When it comes to selling a family-owned business there are no shortage of complicating factors, but one pops up quite often. This article contains a true story about a popular family business that was built from the ground up only to later meet a very sad ending. While this is just one story, there are countless similar situations across the country.
Once upon a time, there was a family-owned pizza dough company that had millions of dollars in sales. They sold their pizza dough to a range of businesses including restaurants and supermarkets. The founder had five children and split the business equally between them. Complicating matters was the fact that the children didn’t feel compelled to work in the family business. As a result, they turned the operation of the business over to two members of the third generation.
Once the founder’s children reached retirement age, they decided they wanted to sell. So, they hired a merger and acquisition advisor. The advisor began the search for an appropriate buyer, however, there was little interest. After considerable effort, the M&A advisor found a successful businessman who offered to buy the pizza dough business for 50% of the sales, which was a good price. The advisor took the offer to the five owners and that is when the problems began.
A huge family argument was unleashed, and the advisor was cut out of the loop. Later, the offer was turned down flat. Worst of all, there was no counter-proposal, no attempt to negotiate price, terms, conditions, or anything else. In short, the offer was finished and done. In the end, the advisor had lost several months of hard work.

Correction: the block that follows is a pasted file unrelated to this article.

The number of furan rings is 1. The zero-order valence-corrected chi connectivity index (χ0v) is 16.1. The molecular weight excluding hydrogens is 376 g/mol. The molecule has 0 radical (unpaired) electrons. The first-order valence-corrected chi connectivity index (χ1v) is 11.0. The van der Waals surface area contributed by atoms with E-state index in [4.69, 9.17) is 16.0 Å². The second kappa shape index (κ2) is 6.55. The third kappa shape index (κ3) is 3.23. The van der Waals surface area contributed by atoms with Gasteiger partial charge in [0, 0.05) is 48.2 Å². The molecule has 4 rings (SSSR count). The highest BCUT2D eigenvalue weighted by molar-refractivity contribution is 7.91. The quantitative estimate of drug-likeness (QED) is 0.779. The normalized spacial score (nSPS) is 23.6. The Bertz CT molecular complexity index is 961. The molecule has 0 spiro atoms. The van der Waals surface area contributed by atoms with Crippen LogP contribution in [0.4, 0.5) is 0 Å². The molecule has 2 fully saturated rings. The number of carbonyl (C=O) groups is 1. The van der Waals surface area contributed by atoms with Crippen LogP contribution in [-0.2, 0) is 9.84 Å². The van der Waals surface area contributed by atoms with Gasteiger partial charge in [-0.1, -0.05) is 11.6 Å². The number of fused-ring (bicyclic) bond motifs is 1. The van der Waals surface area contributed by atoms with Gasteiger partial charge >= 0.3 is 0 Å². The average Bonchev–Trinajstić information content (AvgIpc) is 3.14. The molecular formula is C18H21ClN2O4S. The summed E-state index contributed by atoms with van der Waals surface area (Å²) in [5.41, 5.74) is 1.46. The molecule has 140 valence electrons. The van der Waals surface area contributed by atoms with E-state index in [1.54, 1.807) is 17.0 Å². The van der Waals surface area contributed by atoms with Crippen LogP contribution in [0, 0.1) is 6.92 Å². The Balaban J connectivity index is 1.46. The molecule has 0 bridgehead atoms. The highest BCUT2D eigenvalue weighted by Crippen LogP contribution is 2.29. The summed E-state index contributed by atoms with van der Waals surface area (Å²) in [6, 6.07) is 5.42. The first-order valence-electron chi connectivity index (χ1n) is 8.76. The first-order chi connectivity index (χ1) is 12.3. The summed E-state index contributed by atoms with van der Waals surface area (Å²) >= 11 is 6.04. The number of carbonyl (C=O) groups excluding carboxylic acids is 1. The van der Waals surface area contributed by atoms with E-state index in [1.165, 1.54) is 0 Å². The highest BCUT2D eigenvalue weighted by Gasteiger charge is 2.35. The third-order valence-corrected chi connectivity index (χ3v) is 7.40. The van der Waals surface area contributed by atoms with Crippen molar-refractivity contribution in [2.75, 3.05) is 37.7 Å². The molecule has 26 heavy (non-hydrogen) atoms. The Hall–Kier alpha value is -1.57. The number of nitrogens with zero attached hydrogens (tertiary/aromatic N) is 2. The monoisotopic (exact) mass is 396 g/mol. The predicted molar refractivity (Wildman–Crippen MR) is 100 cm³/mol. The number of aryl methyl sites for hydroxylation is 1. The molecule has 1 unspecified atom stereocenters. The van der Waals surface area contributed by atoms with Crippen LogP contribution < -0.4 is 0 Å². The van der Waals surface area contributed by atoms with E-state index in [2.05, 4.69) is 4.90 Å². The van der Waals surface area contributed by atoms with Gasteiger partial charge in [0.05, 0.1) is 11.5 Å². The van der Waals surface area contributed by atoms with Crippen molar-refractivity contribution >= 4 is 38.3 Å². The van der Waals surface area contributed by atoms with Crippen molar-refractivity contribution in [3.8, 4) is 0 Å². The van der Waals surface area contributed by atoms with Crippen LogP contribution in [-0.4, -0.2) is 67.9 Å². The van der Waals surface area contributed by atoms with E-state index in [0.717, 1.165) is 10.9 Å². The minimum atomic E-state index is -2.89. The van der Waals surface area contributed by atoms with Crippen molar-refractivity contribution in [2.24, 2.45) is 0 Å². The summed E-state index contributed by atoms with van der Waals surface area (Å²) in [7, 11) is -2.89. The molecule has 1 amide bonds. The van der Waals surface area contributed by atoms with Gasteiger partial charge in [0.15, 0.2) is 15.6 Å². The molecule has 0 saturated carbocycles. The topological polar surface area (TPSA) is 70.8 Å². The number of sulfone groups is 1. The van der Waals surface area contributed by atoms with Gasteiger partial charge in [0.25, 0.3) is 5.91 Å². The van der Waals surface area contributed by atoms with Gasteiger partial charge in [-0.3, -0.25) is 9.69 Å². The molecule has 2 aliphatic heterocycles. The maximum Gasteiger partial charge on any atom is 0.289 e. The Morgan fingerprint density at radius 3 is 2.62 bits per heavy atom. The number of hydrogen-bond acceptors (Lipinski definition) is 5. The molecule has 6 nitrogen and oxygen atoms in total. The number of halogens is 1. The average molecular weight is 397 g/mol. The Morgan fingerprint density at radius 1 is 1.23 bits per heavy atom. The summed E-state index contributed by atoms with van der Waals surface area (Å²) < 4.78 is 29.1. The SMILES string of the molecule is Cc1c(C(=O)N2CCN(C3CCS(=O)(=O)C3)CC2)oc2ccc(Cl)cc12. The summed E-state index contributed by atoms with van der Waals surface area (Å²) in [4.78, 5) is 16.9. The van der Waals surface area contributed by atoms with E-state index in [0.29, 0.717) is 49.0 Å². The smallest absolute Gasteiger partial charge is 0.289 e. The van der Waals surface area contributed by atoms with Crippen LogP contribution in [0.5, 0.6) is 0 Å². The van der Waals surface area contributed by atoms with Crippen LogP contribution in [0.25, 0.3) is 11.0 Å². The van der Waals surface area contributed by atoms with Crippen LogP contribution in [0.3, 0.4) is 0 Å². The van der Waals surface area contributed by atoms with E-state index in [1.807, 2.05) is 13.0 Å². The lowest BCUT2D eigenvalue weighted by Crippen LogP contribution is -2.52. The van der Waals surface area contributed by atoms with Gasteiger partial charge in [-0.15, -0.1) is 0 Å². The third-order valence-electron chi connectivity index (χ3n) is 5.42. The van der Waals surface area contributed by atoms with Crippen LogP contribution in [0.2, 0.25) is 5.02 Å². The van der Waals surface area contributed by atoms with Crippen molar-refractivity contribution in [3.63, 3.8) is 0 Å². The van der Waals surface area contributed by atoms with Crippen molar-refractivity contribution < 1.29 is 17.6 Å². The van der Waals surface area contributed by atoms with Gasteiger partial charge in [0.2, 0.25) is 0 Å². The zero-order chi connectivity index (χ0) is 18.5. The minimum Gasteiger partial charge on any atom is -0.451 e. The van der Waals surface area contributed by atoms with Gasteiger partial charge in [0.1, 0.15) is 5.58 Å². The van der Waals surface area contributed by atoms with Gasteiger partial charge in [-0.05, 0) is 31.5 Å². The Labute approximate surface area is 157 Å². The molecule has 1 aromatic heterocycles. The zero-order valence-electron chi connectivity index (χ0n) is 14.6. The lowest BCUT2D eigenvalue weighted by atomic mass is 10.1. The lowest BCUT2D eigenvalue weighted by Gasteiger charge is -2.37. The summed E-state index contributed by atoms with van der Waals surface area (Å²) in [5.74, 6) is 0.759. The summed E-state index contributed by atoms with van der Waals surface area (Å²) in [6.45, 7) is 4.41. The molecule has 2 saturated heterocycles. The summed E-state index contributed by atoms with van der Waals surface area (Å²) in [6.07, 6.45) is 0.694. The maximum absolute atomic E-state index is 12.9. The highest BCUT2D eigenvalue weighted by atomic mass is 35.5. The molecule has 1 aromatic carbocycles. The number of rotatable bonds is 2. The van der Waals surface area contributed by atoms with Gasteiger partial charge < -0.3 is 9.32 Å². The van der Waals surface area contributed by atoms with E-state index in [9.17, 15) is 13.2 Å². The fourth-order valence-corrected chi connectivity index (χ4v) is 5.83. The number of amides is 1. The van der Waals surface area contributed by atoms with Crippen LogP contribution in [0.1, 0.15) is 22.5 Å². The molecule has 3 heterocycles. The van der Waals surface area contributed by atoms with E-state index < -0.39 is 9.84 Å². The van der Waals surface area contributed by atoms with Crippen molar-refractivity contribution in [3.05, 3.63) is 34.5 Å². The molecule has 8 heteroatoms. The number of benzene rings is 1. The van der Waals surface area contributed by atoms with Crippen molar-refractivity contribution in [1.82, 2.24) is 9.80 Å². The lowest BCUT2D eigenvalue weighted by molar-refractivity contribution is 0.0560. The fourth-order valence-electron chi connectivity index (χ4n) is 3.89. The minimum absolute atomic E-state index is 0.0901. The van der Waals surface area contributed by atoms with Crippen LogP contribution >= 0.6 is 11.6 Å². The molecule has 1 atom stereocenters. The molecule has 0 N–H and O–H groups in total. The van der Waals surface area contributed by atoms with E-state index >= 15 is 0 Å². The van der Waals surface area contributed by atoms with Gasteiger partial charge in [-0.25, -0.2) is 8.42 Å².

Wondering what had happened, the advisor learned that the two third-generation members who had been operating the family-owned business didn’t want to sell, out of fear of losing their jobs. Over two decades later, the business has experienced almost no growth and is essentially breaking even. The owners, now in their seventies, will likely never receive anything for their equity.
What you have just read is a true story, although the specific business type has been changed. This story serves to outline the problems that can arise when it comes time to sell a family-owned business, especially if there is no agreement in place. Declining this deal meant that the five children lost a considerable amount of money; this would have, of course, been money that could have made their retirement much more pleasant. The story is both tragic and cautionary, in that this great business built from scratch by its founder was, in the end, left to flounder.
There is a moral to this story. Family-owned businesses must have strict guidelines in place concerning issues such as salaries, benefits, what happens when one member wants to cash out, and more. Such issues should be worked out with professionals, such as merger and acquisition advisors, years in advance.